Water is an essential part of life, and it's important to understand how it is naturally filtered. In nature, water seeps through layers of soil, sand, rock and other natural materials such as leaves. This process helps reduce the amount of artificial treatment needed to filter water, and also helps prevent floods. Kids can learn about the water cycle and build their own water filter with common materials found in the house or outside.
The Earth naturally filters water as it is absorbed by soil aquifers. Unfortunately, due to pollution, such as lawn care products, household chemicals, and fertilizers, groundwater can become contaminated and not drinkable. The purification of water in liquid form ultimately depends on natural filtration, chemical absorption and adsorption by soil particles and organic matter, the absorption of nutrients by living organisms, and the decay processes of living organisms in soil and water environments. Reverse osmosis (RO) filters remove PFAS or chemicals “forever” from water, as well as contaminants such as metal ions and aqueous salts.
Microorganisms in soils, wetlands and coastal areas use or break down numerous chemical and biological contaminants in water. Children can build several water filters with different materials to determine which materials filter dirty water into clean water. It also provides minerals that have been removed from drinking water due to both public water filtration and domestic filtration. Minerals such as Maifan stone not only remove mercury, lead, calcium and other heavy metals from water, but they also add nutrients to drinking water.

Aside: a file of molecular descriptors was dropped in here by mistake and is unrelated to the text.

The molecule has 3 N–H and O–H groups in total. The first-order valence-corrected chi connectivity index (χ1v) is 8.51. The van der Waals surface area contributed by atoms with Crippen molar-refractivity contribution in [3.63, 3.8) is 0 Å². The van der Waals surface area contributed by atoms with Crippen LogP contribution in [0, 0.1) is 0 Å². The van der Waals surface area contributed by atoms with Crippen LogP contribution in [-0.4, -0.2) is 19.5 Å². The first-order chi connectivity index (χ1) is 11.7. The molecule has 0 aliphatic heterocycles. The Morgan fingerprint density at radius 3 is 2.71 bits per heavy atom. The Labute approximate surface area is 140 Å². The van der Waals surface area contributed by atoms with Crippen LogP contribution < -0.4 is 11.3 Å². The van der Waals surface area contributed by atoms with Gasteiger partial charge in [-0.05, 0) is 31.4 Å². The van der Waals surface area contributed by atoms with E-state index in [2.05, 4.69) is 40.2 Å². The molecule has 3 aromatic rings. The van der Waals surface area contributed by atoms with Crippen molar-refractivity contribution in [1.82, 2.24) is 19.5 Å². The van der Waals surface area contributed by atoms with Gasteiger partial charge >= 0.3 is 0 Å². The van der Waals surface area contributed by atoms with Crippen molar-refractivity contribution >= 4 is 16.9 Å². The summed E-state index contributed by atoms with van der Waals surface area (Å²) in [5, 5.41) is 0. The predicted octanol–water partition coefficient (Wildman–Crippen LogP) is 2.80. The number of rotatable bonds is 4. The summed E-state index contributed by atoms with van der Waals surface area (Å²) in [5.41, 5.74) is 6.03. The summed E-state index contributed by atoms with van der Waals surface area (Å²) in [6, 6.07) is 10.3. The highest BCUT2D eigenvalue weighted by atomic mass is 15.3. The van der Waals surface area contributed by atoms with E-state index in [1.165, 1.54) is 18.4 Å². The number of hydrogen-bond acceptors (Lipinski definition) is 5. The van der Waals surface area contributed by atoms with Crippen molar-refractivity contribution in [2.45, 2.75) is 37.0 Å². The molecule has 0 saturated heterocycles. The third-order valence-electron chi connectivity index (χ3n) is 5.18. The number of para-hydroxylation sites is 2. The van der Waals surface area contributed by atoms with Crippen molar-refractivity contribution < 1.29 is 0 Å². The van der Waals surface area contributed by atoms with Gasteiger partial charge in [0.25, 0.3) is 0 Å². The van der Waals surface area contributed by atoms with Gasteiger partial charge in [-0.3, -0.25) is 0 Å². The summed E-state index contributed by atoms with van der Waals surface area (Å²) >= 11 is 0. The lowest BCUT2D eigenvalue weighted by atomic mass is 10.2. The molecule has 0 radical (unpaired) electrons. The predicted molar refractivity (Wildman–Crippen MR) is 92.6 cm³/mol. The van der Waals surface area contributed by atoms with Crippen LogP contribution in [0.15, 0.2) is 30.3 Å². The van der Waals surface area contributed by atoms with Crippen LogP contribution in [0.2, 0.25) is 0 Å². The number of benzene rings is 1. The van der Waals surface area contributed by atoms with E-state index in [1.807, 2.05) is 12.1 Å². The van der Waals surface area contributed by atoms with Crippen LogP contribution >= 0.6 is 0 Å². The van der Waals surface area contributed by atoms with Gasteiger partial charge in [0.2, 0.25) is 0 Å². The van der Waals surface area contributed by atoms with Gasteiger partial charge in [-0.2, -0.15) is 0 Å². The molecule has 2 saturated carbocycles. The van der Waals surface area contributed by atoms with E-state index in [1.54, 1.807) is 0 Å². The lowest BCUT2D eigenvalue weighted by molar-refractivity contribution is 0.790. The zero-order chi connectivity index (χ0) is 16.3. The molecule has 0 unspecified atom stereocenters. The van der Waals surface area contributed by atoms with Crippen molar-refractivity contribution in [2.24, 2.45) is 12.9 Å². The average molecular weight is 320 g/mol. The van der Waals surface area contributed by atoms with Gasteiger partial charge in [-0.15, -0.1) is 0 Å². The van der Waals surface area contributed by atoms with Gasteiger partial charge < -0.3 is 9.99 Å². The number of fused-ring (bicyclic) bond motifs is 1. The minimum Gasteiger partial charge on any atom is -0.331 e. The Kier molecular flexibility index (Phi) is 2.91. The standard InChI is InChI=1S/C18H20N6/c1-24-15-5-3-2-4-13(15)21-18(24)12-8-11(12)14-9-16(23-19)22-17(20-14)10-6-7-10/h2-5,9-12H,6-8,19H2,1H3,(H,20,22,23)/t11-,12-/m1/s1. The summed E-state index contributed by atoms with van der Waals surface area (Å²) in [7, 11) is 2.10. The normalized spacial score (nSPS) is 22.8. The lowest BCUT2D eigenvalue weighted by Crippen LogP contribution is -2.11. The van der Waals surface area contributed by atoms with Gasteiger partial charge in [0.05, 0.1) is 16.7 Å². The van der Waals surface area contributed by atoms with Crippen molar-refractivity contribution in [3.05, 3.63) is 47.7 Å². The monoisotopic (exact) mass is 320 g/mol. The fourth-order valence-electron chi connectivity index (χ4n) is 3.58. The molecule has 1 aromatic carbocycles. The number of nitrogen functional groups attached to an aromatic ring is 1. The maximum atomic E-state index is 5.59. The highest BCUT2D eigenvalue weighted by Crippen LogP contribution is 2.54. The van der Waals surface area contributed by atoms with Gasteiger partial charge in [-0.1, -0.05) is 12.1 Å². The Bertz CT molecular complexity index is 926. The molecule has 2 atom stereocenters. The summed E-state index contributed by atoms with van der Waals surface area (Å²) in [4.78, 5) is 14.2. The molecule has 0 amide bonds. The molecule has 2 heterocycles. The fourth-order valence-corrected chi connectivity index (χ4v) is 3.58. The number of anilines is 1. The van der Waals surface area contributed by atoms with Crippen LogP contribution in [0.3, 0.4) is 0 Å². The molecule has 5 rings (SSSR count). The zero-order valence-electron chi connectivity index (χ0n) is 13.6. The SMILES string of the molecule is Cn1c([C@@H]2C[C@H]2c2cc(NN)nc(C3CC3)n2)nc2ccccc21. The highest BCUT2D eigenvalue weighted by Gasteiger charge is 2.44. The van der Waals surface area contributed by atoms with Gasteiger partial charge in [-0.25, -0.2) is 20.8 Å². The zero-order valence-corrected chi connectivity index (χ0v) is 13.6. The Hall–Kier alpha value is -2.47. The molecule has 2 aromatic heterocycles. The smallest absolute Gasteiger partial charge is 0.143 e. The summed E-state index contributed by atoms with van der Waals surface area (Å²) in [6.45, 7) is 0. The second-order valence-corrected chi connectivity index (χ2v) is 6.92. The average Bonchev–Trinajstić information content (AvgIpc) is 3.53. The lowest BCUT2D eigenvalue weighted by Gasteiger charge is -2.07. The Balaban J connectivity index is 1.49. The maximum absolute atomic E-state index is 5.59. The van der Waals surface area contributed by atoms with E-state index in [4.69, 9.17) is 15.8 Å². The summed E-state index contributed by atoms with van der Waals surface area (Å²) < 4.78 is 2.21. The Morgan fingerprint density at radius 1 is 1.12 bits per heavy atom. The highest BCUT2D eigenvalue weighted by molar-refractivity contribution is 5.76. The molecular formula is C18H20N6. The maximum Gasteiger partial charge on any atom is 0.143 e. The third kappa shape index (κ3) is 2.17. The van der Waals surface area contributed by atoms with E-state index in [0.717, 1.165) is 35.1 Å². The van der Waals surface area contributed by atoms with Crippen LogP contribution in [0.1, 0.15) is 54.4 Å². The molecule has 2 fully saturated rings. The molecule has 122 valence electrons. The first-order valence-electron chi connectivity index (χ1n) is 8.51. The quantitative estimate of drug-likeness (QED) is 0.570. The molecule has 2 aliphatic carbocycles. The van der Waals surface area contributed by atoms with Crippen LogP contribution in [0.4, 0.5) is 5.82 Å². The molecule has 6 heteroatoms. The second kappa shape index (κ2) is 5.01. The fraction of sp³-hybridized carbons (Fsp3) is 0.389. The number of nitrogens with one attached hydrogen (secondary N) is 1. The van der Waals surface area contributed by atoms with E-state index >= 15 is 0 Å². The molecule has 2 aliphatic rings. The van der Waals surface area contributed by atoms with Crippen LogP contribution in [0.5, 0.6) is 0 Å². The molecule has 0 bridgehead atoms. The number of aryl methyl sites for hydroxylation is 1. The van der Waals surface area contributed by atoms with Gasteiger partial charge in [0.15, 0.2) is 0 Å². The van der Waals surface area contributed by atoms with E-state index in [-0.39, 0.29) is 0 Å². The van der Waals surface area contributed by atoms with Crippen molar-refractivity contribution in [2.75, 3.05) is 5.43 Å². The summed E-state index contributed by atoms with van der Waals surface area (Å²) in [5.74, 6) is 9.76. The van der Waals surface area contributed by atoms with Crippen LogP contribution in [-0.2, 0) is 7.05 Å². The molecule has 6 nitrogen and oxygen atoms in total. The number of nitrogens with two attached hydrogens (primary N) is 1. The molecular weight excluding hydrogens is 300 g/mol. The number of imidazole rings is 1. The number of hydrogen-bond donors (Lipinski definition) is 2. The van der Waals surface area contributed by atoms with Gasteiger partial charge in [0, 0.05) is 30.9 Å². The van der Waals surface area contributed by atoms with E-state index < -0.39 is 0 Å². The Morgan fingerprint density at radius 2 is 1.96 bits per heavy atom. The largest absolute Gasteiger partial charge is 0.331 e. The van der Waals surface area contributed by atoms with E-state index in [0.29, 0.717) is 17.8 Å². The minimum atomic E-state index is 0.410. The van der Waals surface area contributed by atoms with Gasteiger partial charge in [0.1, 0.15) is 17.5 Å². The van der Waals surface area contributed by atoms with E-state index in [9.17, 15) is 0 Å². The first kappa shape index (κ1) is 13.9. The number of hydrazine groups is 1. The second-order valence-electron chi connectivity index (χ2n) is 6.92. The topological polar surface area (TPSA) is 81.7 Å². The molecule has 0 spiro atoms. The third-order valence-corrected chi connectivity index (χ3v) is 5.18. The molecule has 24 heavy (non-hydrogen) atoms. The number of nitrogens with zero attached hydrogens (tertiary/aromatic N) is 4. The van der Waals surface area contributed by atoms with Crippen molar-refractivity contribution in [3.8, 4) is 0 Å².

Coconut shells, whether used commercially or in a filter system you can make yourself, trap most particles, toxins, and parasites, including cryptosporidium and giardia. Soils, especially in wetland and riverine areas, together with vegetation and microorganisms play a very important role in the natural purification of water. The team has launched an open source website with guidelines for designing and manufacturing xylem filters from various types of trees. If you use charcoal at home, be sure to buy hard charcoal and wash it thoroughly before purifying the water.
The water flows through a 1-meter-long tube, through a xylem filter and exits through a nozzle controlled by a valve. Based on their feedback, the team developed a prototype of a simple filtration system, equipped with replaceable xylem filters that purified water at a rate of one liter per hour. They also developed simple techniques to extend the life of the filters, which allowed the woody discs to purify water after being stored in dry form for at least two years. As part of the experiment, children can test different materials to determine which ones produce the cleanest water.